The Covid 19 pandemic has increased the problem of vitamin D deficiencies. As people have been more confined indoors, they have been cut off from the beneficial effects of sunlight. It is common for vitamin D deficienies to range from 20 to 36%. Food high in vitamin D are essential to maintain health, and eggs are at the top of the pile. Especially free range eggs laid by hens with unrestricted access to sunlight as they roam over pasture. protein, vitamin D, vitamin B12, vitamin B2 iodine and selenium. They also contain vitamin A, calcium, phosphorous, folate, biotin, choline, thiamine and pantothenic acid as well as beneficial omega-3 fatty acids and very little damaging cholesterol.
A couple eggs a day for an adult provides over 80% of the recommended daily intake of vitamin D as well as many other essential minerals and nutrients,protein, vitamin D, vitamin B12, vitamin B2 iodine and selenium. They also contain vitamin A, calcium, phosphorous, folate, biotin, choline, thiamine and pantothenic acid as well as beneficial omega-3 fatty acids and very little damaging cholesterol. More information on our website

Friday, July 17, 2020

Lobby Groups' push for more cuts in farm animal welfare standards may pose food safety issues for consumers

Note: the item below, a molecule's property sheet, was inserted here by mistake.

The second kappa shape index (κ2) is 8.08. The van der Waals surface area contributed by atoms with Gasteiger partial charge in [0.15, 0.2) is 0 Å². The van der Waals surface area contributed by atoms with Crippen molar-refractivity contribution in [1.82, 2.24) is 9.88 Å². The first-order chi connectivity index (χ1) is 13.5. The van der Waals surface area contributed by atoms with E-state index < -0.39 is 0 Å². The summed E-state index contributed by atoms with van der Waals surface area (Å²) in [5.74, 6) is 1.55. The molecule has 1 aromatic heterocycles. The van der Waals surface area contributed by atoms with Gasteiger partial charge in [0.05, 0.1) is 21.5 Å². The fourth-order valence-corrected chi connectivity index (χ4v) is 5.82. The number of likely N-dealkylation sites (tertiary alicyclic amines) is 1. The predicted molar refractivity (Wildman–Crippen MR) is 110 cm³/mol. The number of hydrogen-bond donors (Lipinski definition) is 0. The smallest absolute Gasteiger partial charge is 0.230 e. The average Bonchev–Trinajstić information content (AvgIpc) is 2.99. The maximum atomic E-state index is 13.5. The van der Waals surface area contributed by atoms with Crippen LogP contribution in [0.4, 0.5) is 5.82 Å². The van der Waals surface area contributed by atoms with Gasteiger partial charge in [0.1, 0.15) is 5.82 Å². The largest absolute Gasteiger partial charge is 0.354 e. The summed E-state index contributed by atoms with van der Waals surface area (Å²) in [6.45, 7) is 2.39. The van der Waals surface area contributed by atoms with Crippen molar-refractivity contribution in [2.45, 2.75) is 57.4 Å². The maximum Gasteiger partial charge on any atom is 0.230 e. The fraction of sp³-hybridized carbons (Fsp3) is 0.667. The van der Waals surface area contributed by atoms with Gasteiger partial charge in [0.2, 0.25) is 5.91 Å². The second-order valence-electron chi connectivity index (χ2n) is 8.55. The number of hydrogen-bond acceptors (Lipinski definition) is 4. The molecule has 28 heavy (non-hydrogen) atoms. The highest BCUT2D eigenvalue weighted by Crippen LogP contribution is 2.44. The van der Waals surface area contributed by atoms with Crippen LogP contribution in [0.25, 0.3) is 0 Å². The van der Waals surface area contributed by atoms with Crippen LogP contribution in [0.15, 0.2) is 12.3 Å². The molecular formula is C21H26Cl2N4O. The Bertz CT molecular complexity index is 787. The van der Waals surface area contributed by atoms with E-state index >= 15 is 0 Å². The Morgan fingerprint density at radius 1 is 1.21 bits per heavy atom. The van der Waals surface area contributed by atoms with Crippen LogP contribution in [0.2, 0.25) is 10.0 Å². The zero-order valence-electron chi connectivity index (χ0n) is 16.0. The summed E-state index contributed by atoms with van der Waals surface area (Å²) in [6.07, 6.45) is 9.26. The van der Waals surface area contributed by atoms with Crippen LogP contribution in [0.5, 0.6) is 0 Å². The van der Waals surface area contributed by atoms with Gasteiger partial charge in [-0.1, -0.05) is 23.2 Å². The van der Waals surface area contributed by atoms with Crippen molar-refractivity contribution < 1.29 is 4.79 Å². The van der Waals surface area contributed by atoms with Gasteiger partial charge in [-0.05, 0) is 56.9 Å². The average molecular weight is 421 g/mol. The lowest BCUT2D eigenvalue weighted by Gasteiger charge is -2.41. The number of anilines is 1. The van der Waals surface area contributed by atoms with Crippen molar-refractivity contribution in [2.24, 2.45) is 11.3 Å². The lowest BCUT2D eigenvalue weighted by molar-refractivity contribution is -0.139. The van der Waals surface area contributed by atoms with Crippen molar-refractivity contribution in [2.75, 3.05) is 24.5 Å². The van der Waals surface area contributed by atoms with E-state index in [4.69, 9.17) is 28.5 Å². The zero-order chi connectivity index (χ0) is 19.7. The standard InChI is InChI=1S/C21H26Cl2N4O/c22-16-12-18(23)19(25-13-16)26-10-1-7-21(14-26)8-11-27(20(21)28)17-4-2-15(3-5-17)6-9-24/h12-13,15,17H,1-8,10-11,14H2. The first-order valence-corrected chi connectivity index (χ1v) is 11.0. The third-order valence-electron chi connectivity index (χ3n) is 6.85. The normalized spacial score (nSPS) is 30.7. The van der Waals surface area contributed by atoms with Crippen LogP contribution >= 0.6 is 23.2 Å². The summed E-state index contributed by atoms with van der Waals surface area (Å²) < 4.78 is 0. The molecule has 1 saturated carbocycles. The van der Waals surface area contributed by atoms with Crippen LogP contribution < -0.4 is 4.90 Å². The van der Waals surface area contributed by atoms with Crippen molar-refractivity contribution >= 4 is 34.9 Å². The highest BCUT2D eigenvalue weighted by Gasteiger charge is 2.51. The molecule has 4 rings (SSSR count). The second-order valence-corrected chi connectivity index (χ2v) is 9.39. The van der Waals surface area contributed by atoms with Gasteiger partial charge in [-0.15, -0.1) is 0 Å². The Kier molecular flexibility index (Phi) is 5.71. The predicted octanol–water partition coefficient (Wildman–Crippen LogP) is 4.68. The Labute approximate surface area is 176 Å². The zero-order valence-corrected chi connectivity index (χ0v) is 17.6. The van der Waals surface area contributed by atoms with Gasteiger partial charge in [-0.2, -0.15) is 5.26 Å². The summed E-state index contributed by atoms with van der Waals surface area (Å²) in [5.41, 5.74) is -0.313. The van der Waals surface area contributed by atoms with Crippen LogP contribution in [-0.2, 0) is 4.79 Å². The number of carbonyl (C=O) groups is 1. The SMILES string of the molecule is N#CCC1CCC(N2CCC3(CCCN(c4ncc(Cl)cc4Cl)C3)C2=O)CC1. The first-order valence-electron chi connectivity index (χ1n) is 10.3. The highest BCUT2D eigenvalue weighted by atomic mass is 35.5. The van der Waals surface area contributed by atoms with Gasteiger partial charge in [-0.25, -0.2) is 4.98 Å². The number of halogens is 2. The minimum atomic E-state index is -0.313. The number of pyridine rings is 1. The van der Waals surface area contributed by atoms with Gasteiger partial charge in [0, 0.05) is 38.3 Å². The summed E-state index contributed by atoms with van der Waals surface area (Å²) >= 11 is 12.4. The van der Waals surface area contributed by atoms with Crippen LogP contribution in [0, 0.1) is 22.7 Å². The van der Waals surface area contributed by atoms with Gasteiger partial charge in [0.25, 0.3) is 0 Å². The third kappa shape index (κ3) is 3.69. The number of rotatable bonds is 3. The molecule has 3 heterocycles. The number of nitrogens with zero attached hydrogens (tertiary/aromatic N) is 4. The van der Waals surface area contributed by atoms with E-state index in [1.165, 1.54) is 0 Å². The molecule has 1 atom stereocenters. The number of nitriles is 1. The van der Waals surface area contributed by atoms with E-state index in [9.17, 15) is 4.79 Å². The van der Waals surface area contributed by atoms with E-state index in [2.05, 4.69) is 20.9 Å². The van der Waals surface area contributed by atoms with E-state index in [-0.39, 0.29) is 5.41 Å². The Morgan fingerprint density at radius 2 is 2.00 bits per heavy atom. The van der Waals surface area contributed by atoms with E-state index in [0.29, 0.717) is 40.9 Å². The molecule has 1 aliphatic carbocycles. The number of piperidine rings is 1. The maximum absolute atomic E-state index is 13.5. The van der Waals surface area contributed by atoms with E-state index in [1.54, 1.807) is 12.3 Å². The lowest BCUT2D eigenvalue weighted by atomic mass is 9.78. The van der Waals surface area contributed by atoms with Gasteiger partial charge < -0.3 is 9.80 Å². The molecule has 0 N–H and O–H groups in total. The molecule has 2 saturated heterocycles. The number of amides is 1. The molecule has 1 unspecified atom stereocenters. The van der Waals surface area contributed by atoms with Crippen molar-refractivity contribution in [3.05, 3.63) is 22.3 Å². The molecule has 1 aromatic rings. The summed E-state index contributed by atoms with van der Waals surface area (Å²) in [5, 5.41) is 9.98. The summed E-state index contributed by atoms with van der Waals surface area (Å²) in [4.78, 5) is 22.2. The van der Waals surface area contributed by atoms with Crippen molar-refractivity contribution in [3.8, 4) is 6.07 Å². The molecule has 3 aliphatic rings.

Changes are being drafted to national standards and guidelines for farm animal welfare. New standards will replace current Model Codes of practice for many farm animals. The Model Code which covered free range poultry has already been thrown out by politicians and replaced with an absurdly high stocking density standard. Under the Code, Free range density was limited to a maximum of 15,000 hens per hectare but politicians trashed that and approved 10,000 hens per hectare to be classified as free range – putting hens and consumers at risk through the build up of pathogens. Despite their victory on conning politicians lobby groups and industrial-scale producers will push for an even more extreme relaxation of standards. This may be the last opportunity to return sanity to the issue of stocking density as there was  no scienece behind the move to allow an intensive density. It's not just a  welfare issue. Such high stocking rates contaminate soils and waterways.